Context: Manganese (Mn) is an essential trace element but is neurotoxic at high doses. Showering with Mn-laden water has never been evaluated as a central nervous system (CNS) delivery vector for Mn, even though intranasally administered Mn in laboratory animals circumvents the blood-brain barrier and passes directly into the brain via olfactory pathways.
Objective: To review the literature on Mn and attempt to quantify potential human CNS exposure to manganese from showering.
Data sources: We systematically searched Medline 11/9/02 and again on 3/9/04. The following search terms were used: manganese, water, drinking water, shower, showering, bath, bathing and inhalation, then combined with "water or drinking water or showering or shower or bathing or inhalation."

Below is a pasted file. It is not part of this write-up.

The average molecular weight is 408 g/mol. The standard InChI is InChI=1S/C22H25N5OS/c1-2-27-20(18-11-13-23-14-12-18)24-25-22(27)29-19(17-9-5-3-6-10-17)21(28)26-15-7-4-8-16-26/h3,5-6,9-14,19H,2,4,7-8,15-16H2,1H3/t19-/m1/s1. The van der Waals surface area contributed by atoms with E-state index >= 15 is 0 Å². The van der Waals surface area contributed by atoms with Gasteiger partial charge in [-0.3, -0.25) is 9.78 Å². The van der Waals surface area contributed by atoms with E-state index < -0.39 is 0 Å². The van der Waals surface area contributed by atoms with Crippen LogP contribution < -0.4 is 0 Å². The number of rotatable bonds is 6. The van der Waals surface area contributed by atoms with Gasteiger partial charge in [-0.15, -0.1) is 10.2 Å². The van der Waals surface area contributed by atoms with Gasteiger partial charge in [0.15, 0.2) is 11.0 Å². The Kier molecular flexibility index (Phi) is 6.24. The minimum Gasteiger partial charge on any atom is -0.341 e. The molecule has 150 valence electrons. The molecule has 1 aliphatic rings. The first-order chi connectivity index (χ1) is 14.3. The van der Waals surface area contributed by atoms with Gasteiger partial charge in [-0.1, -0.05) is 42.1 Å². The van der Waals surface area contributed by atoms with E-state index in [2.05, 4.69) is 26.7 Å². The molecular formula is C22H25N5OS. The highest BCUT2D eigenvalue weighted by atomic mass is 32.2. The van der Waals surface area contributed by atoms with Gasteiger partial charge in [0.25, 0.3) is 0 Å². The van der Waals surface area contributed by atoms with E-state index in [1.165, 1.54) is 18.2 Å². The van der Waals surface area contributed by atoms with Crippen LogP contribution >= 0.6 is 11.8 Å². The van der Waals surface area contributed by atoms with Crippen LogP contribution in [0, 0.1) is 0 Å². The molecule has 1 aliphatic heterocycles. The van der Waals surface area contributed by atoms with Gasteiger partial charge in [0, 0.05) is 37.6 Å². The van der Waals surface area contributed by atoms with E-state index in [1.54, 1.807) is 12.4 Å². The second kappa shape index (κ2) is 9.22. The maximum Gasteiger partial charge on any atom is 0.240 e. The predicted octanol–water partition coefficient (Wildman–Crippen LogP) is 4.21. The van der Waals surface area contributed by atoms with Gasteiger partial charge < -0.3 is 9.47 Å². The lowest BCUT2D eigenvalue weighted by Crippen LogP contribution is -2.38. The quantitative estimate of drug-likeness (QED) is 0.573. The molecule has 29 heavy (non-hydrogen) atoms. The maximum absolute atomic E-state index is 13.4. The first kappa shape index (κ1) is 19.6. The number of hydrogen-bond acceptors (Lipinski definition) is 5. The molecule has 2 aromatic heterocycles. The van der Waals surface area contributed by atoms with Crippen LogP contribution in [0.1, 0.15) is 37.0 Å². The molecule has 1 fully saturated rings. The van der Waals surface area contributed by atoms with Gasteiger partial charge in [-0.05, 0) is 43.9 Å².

Study selection: Animal experimental investigations, human epidemiological studies, and consensus and governmental reports were utilized.
Data extraction: Data were extracted by both authors and extrapolations to humans were calculated by one of us (JGS) controlling for age, length of exposure and known respiratory differences between rats and humans.
Data synthesis: During a decade of showering in Mn-contaminated water, models for children and adults show higher doses of aerosolized Mn (3-fold and 112-fold greater, respectively) than doses reported to cause Mn brain deposition in rats.
Conclusions: Long-term shower exposure to Mn-laden water may pose a significant risk for CNS neurotoxicity via olfactory uptake in up to 8.7 million Americans. If our results are confirmed, regulatory agencies must rethink existing Mn drinking water standards.